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To: Eva

Everything in your post is proved false by specific, documented studies referenced in the book that I mentioned in my previous post . . . for Pete’s sake.


27 posted on 02/21/2012 7:09:49 PM PST by goodwithagun (My gun has killed fewer people than Ted Kennedy's car.)
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To: Eva
“I learned sight reading in first grade (they didn’t offer kindergarten at the public school) and was qualified to read any book in the library by the time I started third grade.”

Too bad. Children who are taught phonics are reading before kindergarten.

28 posted on 02/21/2012 7:13:04 PM PST by goodwithagun (My gun has killed fewer people than Ted Kennedy's car.)
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To: ari-freedom

RE: “Sig Engelmann’s “Teach your child to read in 100 easy lessons”


Siegfried Engelmann and Samuel Blumenfeld are two of America’s real educators. I recommend anything by them over everything pushed by the Education Establishment.


29 posted on 02/21/2012 8:13:06 PM PST by BruceDeitrickPrice (education reform)
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To: BruceDeitrickPrice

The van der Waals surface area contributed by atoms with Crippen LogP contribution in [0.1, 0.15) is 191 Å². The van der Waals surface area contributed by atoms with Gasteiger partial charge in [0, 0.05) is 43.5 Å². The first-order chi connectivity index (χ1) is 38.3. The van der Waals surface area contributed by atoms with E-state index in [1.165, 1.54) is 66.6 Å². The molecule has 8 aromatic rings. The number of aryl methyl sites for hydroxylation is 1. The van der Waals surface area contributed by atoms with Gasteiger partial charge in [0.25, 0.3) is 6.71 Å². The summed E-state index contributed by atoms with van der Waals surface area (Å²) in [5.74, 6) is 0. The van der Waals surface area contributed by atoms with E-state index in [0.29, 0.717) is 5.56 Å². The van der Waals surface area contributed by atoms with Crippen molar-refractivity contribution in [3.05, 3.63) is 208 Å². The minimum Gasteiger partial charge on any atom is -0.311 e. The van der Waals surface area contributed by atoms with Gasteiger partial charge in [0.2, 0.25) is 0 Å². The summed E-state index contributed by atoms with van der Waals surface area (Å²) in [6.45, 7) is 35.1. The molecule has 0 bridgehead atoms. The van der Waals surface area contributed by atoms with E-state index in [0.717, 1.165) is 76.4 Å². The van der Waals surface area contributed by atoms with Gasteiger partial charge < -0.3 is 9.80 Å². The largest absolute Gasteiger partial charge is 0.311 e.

I think that the best phonics program in the US is the Abeka K-5, Grade 1 and Grade 2 program. Works well, is colorful and gets the job done.

I taught four using it and it was very successful. All learned to read well and comprehend easily. Never needed the third grade program, went straight to Easy Grammer and its companion book.


30 posted on 02/21/2012 8:28:49 PM PST by Chickensoup (In the 20th century 200 million people were killed by their own governments.)
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To: BruceDeitrickPrice
” Experts agree that writing helps reading. (Montessori taught writing first.) Cursive especially helps reading” ( From the article cited at the end of the post)
^^^^^^^^^^^^^^^^^

The boys in our cub scout troop tell me that they are not not taught cursive.

Seriously...After working with the cub scouts for 3 years, I am convinced that the **only** children in our county learning to read and do arithmetic are those kids who have parents that do **tons** of afterschooling.